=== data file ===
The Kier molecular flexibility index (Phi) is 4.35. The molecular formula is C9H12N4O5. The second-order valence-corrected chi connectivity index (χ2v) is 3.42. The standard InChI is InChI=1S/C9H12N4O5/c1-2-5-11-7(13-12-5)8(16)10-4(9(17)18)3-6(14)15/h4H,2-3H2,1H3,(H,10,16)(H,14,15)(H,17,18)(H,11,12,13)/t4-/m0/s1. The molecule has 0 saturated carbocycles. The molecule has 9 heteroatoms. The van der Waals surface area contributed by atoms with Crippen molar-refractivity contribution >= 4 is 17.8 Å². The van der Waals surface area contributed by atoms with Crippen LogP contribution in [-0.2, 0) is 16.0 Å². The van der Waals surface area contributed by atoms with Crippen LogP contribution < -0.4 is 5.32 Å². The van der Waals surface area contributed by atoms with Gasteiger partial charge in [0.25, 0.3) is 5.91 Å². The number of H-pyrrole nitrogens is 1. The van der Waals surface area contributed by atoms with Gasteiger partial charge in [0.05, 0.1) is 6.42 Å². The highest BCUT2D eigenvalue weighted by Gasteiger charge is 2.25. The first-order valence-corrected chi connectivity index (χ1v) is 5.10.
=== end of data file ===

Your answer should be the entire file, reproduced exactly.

The Kier molecular flexibility index (Phi) is 4.35. The molecular formula is C9H12N4O5. The second-order valence-corrected chi connectivity index (χ2v) is 3.42. The standard InChI is InChI=1S/C9H12N4O5/c1-2-5-11-7(13-12-5)8(16)10-4(9(17)18)3-6(14)15/h4H,2-3H2,1H3,(H,10,16)(H,14,15)(H,17,18)(H,11,12,13)/t4-/m0/s1. The molecule has 0 saturated carbocycles. The molecule has 9 heteroatoms. The van der Waals surface area contributed by atoms with Crippen molar-refractivity contribution >= 4 is 17.8 Å². The van der Waals surface area contributed by atoms with Crippen LogP contribution in [-0.2, 0) is 16.0 Å². The van der Waals surface area contributed by atoms with Crippen LogP contribution < -0.4 is 5.32 Å². The van der Waals surface area contributed by atoms with Gasteiger partial charge in [0.25, 0.3) is 5.91 Å². The number of H-pyrrole nitrogens is 1. The van der Waals surface area contributed by atoms with Gasteiger partial charge in [0.05, 0.1) is 6.42 Å². The highest BCUT2D eigenvalue weighted by Gasteiger charge is 2.25. The first-order valence-corrected chi connectivity index (χ1v) is 5.10.